It is easy to focus on the soprano in this opera, but in fact Donizetti did not, at least not when all the traditional cuts are opened and we hear his whole work. (Many of the cuts that started coming into practice even in his time were made at the insistence of sopranos who wished to aggrandize themselves, and the result was the elimination of much of the music for the men.) It is important to remember that, unlike most bel canto operas, the soprano’s mad scene is not the opera’s finale. The final scene is given over to the tenor in a huge double aria. I was fortunate enough to attend Joan Sutherland’s Met debut, and as you might imagine, the ovation after the mad scene was a good 10 minutes (even including one wag who, as the applause was finally dying down, shouted “bravo flutist,” igniting another minute or two of enthusiastic outburst). Richard Tucker was the Edgardo—and he was not going to play second fiddle to Sutherland. He sang the final scene as if his life depended on it, and managed almost as long an ovation. The fact is that the role of Edgardo is central to a performance of Lucia, and for me the much-praised Beczala just doesn’t have the vocal goods. He sings very well, shapes the music nicely, and has all the notes and even the style. But the timbre is wrong, lacking a liquid quality; the legato is not a genuine Italianate legato (and one doesn’t have to be Italian to have that down; Bjoerling would be a prime example); and he refuses to let loose when Edgardo must. The collector has the options of di Stefano, Bergonzi, Pavarotti, Carreras, Kraus, and Domingo. It may seem unfair to compare Beczala to these stars of a bygone era, but there they are, a fact of life for the collector and for anyone who would record the role today. As with the ladies referred to above, each of these tenors makes something special of the role of Edgardo.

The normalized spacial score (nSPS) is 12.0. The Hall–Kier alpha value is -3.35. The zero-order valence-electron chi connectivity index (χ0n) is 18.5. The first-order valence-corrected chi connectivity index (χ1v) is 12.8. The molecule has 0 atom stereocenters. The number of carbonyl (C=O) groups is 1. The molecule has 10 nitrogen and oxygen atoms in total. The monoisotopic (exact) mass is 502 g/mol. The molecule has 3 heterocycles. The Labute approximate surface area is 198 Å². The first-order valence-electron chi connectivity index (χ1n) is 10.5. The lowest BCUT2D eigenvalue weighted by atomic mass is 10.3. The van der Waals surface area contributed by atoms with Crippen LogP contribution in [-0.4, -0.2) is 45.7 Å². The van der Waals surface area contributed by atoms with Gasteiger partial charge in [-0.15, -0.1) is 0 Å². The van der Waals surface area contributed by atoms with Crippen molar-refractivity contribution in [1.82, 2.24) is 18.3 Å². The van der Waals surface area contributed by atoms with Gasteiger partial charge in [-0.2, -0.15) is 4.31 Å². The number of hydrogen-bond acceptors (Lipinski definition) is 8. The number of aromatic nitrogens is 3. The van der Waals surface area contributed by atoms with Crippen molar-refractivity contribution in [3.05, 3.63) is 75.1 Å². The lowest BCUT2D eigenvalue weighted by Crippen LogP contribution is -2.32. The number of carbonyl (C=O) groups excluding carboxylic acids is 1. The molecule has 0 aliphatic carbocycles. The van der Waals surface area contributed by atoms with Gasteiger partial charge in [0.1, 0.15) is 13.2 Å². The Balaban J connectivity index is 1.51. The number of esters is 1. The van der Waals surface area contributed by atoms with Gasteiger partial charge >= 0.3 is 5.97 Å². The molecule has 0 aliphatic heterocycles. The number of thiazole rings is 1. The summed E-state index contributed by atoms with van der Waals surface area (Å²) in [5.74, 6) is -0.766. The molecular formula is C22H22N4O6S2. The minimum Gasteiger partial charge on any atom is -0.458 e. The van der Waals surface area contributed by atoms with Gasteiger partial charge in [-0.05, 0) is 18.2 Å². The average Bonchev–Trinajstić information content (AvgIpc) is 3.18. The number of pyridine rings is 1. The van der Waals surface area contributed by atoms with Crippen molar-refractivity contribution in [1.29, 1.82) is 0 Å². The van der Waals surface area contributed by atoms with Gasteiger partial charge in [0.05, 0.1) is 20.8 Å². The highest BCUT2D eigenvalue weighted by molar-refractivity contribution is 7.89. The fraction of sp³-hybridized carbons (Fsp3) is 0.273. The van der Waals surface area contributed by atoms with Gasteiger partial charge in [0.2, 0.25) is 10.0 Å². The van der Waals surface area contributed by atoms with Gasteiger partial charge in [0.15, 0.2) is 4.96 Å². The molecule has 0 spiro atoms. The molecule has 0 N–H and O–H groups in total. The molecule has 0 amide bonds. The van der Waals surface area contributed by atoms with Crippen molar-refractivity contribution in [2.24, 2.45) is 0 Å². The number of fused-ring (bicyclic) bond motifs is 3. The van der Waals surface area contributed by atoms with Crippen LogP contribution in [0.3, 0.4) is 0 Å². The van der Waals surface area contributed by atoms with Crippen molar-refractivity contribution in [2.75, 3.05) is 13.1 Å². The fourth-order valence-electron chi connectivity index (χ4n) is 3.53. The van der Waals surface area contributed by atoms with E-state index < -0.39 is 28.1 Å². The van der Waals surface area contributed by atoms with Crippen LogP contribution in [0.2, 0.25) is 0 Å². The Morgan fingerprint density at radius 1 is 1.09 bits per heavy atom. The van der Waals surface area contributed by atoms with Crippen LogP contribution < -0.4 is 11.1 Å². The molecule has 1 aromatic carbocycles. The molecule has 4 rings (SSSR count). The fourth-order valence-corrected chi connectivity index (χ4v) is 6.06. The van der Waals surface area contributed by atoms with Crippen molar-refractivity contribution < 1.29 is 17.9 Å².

Vladislav Sulimsky is a rather rough-voiced Enrico, lacking the richness of vocal texture one hears from Milnes or Cappuccilli, or the snarling nastiness and elegance of a Gobbi. The Arturo and Raimondo are actually a bit unpleasant on the ear; the Normanno is adequate. The chorus sings with all the glory we associate with great Russian choruses, and frankly it sounds a bit more idiomatic and into the score than many of the other participants. The orchestral playing is a bit rough-edged at times, but overall fine. This is not a live performance recording, and was recorded in the Mariinsky concert hall, not the opera house. The sonic results, as heard in two-channel stereo, are excellent. The voices have a natural perspective about them, and the voice-orchestra balance is perfect. An illuminating essay by Jeremy Commons enhances the production.

So there you have it—a new Lucia that I find easier to admire than to love. In Fanfare 34:4, Bob Rose reviewed the Naxos reissue of a 2007 Dynamic set. It is clear that if Bob Rose and I were stranded on a desert island, we’d have very little to argue about. His recommendations for Lucia recordings? Sutherland/Pavarotti; Sills/Bergonzi; Callas/di Stefano/Karajan! Same as mine.